The Berelson Lab
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Connecting Geochemical Cycles

The work that goes on in my lab encompasses a wide spectrum of topics but aims to ultimately connect geochemical cycles and budgets to the microbiological agents involved and, ultimately, to the rock record.

Much of my research involves studies of chemical fluxes to the sea floor and across this boundary. Capturing fluxes through he water column involve the use of sediment traps; fluxes across the sea floor involve the use of benthic chambers and pore water diagenetic models. Analysis of the solid phase helps link oceanographic biogeochemistry with the rock record. Fluxes and reactions involving O, C, N, CaCO3, bSi, Fe and S (and their isotopes) are among those that I work on. Most of my students have an opportunity to join an oceanographic research cruise and/or participate in various forms of field research. Recent (2009-2011) field study areas include: Eastern Tropical South Pacific Ocean off Peru/Chile; Western Tropical North Atlantic Ocean off the Amazon River plume; Gulf of Mexico zone of hypoxia and slope; San Pedro/Santa Monica Basin OMZ and sediments; Yellowstone National Park Hot Springs; Walker Lake, NV; Zaca Lake, CA; Monterey Formation, CA; Green River Formation, WY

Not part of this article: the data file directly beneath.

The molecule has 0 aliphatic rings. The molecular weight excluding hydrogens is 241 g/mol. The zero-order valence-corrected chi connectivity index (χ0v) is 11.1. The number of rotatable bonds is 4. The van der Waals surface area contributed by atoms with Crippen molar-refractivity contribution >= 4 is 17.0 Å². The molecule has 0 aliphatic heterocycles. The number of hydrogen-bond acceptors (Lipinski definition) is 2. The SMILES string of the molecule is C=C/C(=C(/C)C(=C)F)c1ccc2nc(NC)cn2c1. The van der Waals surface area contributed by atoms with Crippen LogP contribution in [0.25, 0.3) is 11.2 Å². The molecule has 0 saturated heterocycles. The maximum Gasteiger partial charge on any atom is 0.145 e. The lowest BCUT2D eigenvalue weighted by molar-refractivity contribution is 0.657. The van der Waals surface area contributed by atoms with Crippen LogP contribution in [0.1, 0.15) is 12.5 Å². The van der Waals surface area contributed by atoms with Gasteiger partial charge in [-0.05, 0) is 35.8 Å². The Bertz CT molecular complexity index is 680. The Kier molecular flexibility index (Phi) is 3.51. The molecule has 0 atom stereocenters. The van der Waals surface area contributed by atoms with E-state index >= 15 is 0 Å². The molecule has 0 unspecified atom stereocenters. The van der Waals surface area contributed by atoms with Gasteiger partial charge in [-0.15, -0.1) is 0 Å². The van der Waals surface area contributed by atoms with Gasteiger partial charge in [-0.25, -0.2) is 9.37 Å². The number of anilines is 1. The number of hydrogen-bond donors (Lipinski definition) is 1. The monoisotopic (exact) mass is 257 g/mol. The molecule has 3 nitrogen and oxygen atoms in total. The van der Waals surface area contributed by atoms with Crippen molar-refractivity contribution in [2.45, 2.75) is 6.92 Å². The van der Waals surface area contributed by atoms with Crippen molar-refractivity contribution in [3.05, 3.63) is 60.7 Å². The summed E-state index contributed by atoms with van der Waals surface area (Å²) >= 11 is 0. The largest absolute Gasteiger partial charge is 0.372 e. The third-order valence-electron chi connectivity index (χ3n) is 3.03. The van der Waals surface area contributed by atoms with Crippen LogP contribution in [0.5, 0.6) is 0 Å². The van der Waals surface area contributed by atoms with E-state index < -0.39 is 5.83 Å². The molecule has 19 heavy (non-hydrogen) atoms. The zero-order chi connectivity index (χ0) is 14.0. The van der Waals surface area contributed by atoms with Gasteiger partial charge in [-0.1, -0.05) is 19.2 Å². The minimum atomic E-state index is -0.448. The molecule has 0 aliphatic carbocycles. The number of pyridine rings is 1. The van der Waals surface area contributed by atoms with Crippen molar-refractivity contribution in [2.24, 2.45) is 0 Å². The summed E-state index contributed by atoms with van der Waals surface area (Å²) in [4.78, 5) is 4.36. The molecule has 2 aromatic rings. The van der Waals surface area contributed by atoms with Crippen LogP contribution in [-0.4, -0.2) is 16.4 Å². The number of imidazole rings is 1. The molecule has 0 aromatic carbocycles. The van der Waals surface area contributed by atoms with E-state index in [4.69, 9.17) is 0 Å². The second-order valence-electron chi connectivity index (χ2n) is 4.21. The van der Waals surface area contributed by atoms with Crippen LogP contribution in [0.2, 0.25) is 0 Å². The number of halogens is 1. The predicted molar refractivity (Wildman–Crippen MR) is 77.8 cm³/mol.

I am affiliated with many groups at USC including the Geobiology, Geochemistry and Climate programs in Earth Sciences, Marine Environmental Biology; Molecular Biology; Physics and Engineering.

My lab combines standard geologic and inorganic chemical analytical facilities with some novel geochemical instrumentation including: gas separation high vacuum lines, NOx Analyzer, Membrane Inlet Mass Spectrometer, microfluidics experimental systems, microbial respirometers, a benchtop environmental SEM with EDS, a Picarro C isotope CRDS analyzer.

I teach graduate courses in carbonate chemistry and sedimentology, marine sedimentary geochemistry and seminars in geobiology.

I have been a director of the International GeoBiology Summer Course (2002-2009) and remain involved with this training course, one that has had a profound impact on the growth and development of this field.